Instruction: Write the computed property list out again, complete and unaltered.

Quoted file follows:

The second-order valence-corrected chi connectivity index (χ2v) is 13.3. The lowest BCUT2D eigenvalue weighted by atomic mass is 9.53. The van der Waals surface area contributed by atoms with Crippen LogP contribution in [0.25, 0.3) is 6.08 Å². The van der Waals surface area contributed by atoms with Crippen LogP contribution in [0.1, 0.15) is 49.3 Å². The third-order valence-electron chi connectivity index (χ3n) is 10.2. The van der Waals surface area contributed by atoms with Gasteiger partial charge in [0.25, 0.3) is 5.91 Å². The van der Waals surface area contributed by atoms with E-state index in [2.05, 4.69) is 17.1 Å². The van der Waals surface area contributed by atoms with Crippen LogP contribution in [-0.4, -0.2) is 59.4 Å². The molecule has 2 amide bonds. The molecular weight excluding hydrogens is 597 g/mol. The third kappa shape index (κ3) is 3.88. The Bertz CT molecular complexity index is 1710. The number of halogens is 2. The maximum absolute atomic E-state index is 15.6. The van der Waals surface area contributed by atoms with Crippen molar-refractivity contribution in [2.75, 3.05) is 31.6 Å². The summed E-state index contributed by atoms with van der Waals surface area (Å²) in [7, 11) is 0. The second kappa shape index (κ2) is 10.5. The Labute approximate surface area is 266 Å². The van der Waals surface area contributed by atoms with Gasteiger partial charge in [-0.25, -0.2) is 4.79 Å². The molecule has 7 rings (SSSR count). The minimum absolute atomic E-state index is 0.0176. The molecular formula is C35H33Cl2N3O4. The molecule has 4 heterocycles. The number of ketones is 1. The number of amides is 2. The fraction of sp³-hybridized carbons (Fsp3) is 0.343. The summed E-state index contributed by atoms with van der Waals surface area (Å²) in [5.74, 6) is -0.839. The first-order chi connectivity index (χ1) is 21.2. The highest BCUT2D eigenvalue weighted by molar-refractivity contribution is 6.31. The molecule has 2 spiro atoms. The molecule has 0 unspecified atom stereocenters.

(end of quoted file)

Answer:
The second-order valence-corrected chi connectivity index (χ2v) is 13.3. The lowest BCUT2D eigenvalue weighted by atomic mass is 9.53. The van der Waals surface area contributed by atoms with Crippen LogP contribution in [0.25, 0.3) is 6.08 Å². The van der Waals surface area contributed by atoms with Crippen LogP contribution in [0.1, 0.15) is 49.3 Å². The third-order valence-electron chi connectivity index (χ3n) is 10.2. The van der Waals surface area contributed by atoms with Gasteiger partial charge in [0.25, 0.3) is 5.91 Å². The van der Waals surface area contributed by atoms with E-state index in [2.05, 4.69) is 17.1 Å². The van der Waals surface area contributed by atoms with Crippen LogP contribution in [-0.4, -0.2) is 59.4 Å². The molecule has 2 amide bonds. The molecular weight excluding hydrogens is 597 g/mol. The third kappa shape index (κ3) is 3.88. The Bertz CT molecular complexity index is 1710. The number of halogens is 2. The maximum absolute atomic E-state index is 15.6. The van der Waals surface area contributed by atoms with Crippen molar-refractivity contribution in [2.75, 3.05) is 31.6 Å². The summed E-state index contributed by atoms with van der Waals surface area (Å²) in [7, 11) is 0. The second kappa shape index (κ2) is 10.5. The Labute approximate surface area is 266 Å². The van der Waals surface area contributed by atoms with Gasteiger partial charge in [-0.25, -0.2) is 4.79 Å². The molecule has 7 rings (SSSR count). The minimum absolute atomic E-state index is 0.0176. The molecular formula is C35H33Cl2N3O4. The molecule has 4 heterocycles. The number of ketones is 1. The number of amides is 2. The fraction of sp³-hybridized carbons (Fsp3) is 0.343. The summed E-state index contributed by atoms with van der Waals surface area (Å²) in [5.74, 6) is -0.839. The first-order chi connectivity index (χ1) is 21.2. The highest BCUT2D eigenvalue weighted by molar-refractivity contribution is 6.31. The molecule has 2 spiro atoms. The molecule has 0 unspecified atom stereocenters.